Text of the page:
The River God may take a fancy to people's clothes. Before a great battle (Duke Hsi, 28th year) in which the people of Ch'u were defeated by their northern neighbours, the people of Chin, the Ch'u minister Tzu-yü dreamt that the River God (Ho-shên) came and said (pointing to Tzu-yü's very smart cap, with cap-strings of threaded jade), 'give me that cap, and you shall have the elks of Meng-ch'u,' meaning that Ch'u would conquer this district in Honan. Tzu-yü ignored the demand and in consequence the army of Ch'u suffered a great defeat.
Sometimes, The River God just takes things from people without asking. On the North River near Canton, there is a point at which timber being floated down from Hunan is invariably sucked down into the stream and lost. People say that the River God took timber for the building of his vast city.

The River God is not always inflexible

If we human stand up to manfully the River God is not always inexorable.

In Duke Ai 6th year, the King Chao of Ch'u fell ill. The diviners said his illness was due to a 'possession' by the River and that he would not recover unless he sacrificed to the River. The king protested that rulers only sacrificed to rivers in their own territory. 'The Yangtze, the Han, the Sui and the Chang are the rivers of Ch'u. They alone can affect our fortunes. My conduct has not been perfect; but against the Yellow River I have never committed any offence.'

The book Garden of Stories (Shuo Yüan, chapter 19) records that a certain Han Ho-tzu, coming from the north, was about to cross the Yellow River when the boatman reminded him that everyone who crossed the River had to make an offering to the River God. Han Ho-tzu refused, on the ground that only the Emperor sacrificed to spirits wherever they might be; a stranger like himself had no obligation towards local deities. The boatman reluctantly put out from shore, but in mid-stream the boat began to turn round and round. The boatman said : 'There is no time to lose. We had better adjust our clothes and make ready to swim.' But Han Ho-tzu said he would rather die than provide gratification to the River God’s desire that were illegitimate. Whereupon the boat stopped revolving and safely reached the other shore.

The governor of Tung-chun, in the South-West corner of Hopeh, when there was a danger of the Yellow River breaking through an embankment, first threw a white horse into the river as a sacrifice, and then got a shaman to inform the god that the Governor intended, if the embankment was breached, to fill the gap with his own body. Soon, however, the embankment began to crumble. Everyone fled in terror except the Governor and one of his clerks who remained weeping by his side. Suddenly the waters began to recede, and the situation was saved.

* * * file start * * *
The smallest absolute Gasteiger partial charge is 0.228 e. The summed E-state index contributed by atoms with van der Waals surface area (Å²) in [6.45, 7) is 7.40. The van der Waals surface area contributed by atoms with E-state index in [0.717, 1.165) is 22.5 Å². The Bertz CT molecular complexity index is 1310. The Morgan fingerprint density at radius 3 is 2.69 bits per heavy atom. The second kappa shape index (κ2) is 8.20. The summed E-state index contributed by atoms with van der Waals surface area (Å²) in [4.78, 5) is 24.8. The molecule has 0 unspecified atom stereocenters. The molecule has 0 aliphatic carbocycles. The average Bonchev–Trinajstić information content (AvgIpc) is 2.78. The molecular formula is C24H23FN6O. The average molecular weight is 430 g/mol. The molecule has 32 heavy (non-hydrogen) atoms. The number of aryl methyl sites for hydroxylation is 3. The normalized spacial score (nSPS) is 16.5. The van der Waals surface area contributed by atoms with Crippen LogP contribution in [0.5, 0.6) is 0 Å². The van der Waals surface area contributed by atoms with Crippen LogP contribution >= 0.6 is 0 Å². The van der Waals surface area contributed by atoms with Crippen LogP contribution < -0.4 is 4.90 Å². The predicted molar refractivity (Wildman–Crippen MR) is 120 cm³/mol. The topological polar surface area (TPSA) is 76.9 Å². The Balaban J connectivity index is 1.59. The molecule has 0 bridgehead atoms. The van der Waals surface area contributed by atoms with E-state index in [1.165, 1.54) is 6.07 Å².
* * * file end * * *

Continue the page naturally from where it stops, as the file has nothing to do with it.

The River God Recruits Dead Man

Dead men sometimes take service with the River God. A certain Wei P'u meets at an inn with a curious-looking individual who offers himself as a groom. Wei P'u is sorry for him and decides to give him a trial, but on their further journey strange and disquieting things happen. For example, an innkeeper's little son is playing near the gate. The groom walks up to him and prods his back with his fingers. The child is terrified and faints. The innkeeper sends at once for Miss Two, the best local shaman. To summon her familiar spirit, to whom she refers as 'Mr. Three,' the shaman plays on her pipa. Presently she stretches herself, sneezes, and announces that the spirit has come. She then has a conversation with the spirit, who tells her that the child is 'possessed' by a 'stranger-ghost.' The god describes the ghost, and the description is evidently that of the mysterious groom. The Spirit, speaking through the shaman, recommends that the child should be washed with a decoction of orchid (Ian). This is duly done, and the child recovers. The groom then confesses that he is indeed a stranger ghost (a displaced ghost, as we might say). Previously, he says, he was in the service of the River God, but they fell out, and now he is desperately searching for a new position.